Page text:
Through a recent investigation, the Wage and Hour Division of the U.S. Department of Labor (USDOL) has determined a Virginia-based contractor has violated not only certain Ohio employment laws, but also the Fair Labor Standards Act (FLSA), the Contract Work Hours and Safety Standards Act (CWHSSA), and the Davis-Bacon and Related Acts (DBRA) by failing to pay 11 workers a little over $50,000 in prevailing wages, minimum wages, and overtime and fringe benefits. The contractor, The CFP Group, Inc. had workers modifying and installing sprinkler and fire alarm systems at a Columbus, Ohio courthouse between the months of October 2012 and September 2013.
Ohio employment lawyers know under the law, government contracts come with certain requirements with respect to benefits and pay. That being the case, the Wage and Hour Division’s director in Columbus has noted, “Contractors should be aware of all these obligations when they bid for these jobs and when contracts are awarded.”
What Brought About the Lawsuit?
The USDOL sued The CFP Group, as well as its owner, Roberto Clark, in the U.S. District Court in Columbus, claiming violations of the FLSA’s overtime and minimum wage provisions. Columbus district office investigators unveiled over $19,000 in unpaid wages were due to three of the contractor’s employees for time worked that was not paid or properly recorded. The lawsuit also sought to obtain an equivalent amount in liquidated damages and to enjoin the contractor from violating the law in the future. Columbus investigators also discovered almost $36,000 in unpaid fringe benefits and prevailing wages were due to nine of the contractor’s workers in violation of both DBRA and CWHSSA.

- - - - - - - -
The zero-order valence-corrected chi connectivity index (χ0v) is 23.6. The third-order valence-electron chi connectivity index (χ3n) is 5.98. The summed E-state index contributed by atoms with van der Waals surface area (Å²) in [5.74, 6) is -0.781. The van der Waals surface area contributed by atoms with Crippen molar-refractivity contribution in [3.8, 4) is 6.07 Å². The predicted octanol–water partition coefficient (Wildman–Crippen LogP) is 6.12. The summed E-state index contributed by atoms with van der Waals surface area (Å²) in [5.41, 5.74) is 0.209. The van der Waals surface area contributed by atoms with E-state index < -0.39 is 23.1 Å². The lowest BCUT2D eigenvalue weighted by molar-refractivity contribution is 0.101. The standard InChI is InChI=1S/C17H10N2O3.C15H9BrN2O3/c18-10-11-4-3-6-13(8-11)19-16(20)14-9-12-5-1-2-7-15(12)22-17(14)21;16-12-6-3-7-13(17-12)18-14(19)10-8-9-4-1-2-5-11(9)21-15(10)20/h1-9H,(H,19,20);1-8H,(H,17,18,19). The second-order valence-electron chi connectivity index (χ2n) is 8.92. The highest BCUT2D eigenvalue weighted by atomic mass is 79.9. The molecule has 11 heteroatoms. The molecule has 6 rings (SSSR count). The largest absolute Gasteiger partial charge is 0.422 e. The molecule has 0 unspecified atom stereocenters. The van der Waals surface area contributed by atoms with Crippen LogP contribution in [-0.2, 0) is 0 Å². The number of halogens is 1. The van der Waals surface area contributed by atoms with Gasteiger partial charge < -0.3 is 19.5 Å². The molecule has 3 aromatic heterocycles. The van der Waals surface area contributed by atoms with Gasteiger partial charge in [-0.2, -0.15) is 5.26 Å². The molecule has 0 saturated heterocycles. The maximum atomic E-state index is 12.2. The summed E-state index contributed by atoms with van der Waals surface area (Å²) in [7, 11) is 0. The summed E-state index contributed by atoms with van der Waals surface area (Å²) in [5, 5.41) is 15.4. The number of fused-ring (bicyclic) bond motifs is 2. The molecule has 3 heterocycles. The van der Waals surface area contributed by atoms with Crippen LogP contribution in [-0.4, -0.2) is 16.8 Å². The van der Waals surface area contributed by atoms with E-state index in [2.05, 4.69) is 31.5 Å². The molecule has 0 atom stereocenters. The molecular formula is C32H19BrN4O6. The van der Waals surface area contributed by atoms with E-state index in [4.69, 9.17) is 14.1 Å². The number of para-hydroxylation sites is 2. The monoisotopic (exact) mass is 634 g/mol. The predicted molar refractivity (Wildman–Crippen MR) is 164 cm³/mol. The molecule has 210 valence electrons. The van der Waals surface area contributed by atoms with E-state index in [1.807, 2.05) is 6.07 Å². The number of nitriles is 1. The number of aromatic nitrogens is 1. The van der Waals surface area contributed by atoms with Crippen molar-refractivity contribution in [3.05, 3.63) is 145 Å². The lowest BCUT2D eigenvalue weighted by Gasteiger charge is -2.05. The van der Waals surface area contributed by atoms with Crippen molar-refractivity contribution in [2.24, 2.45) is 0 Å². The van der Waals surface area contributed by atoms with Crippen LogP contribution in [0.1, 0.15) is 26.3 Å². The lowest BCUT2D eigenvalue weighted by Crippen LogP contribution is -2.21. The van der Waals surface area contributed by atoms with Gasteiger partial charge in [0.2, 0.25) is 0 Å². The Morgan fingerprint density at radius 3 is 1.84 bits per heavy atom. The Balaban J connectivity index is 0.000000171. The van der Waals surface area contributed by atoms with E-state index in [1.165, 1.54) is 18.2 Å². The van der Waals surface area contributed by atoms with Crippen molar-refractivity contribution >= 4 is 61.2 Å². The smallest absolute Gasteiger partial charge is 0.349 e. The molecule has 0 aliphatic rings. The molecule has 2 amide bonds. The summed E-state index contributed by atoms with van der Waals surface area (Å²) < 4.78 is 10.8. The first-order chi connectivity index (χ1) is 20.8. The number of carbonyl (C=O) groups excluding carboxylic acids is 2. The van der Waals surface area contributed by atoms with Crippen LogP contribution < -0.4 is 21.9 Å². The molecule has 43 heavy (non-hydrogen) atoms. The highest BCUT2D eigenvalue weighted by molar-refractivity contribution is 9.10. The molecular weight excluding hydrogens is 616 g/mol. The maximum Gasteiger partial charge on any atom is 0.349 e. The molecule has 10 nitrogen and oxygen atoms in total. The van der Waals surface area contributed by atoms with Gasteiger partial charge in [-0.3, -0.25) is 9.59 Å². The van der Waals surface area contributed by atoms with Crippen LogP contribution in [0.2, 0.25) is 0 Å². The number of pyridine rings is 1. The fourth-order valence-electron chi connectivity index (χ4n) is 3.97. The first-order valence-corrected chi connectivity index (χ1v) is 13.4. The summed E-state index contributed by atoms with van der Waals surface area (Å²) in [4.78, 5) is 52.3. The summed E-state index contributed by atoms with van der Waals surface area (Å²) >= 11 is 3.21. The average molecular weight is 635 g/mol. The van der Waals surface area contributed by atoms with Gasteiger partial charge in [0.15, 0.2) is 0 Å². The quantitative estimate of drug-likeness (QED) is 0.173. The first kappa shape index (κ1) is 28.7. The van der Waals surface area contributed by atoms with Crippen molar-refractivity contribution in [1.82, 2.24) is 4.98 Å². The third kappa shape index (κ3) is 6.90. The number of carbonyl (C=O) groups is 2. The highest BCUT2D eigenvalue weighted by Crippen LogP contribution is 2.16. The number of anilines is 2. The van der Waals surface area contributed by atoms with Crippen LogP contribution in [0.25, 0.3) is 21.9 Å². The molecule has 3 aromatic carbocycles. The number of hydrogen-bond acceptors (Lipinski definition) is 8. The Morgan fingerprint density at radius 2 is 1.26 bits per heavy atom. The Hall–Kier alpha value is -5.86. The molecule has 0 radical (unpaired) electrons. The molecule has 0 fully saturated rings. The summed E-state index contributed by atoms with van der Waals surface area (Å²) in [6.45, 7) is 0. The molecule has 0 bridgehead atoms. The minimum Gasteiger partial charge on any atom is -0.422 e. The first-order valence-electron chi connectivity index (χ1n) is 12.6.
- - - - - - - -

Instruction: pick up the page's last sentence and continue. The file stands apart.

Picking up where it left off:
As most Ohio employment lawyers are aware, the FLSA requires all workers covered under the Act be paid the federal minimum wage of $7.25 at the very least for all hours worked, plus time and a half for overtime hours worked over 40 during a work week. Generally speaking, “hours worked” includes all time workers are required to be on duty either at the employer’s place of business or any other chosen place of work.
The DBRA was violated when the contractor allowed premiums for fringe benefits (including health insurance) to lapse and failed to pay prevailing wage rates. Because tax money was involved as part of the courthouse project, Ohio labor and employment laws also require prevailing wage rates be paid. Moreover, the contractor failed to keep and submit certified and accurate payroll records, as required under the law.
The CFP Group, Inc. violated the CWHSSA by not properly paying the workers their required overtime at “time and a half” the workers’ rates for any and all hours worked over 40 within one work week.
If you believe you have not been properly paid for work you performed for an employer, and you would like to learn more about your legal rights, contact the Ohio employment lawyers at The Law Offices of Robert A. Klingler, Co., LPA, as soon as possible. Let us help you obtain what is rightfully yours.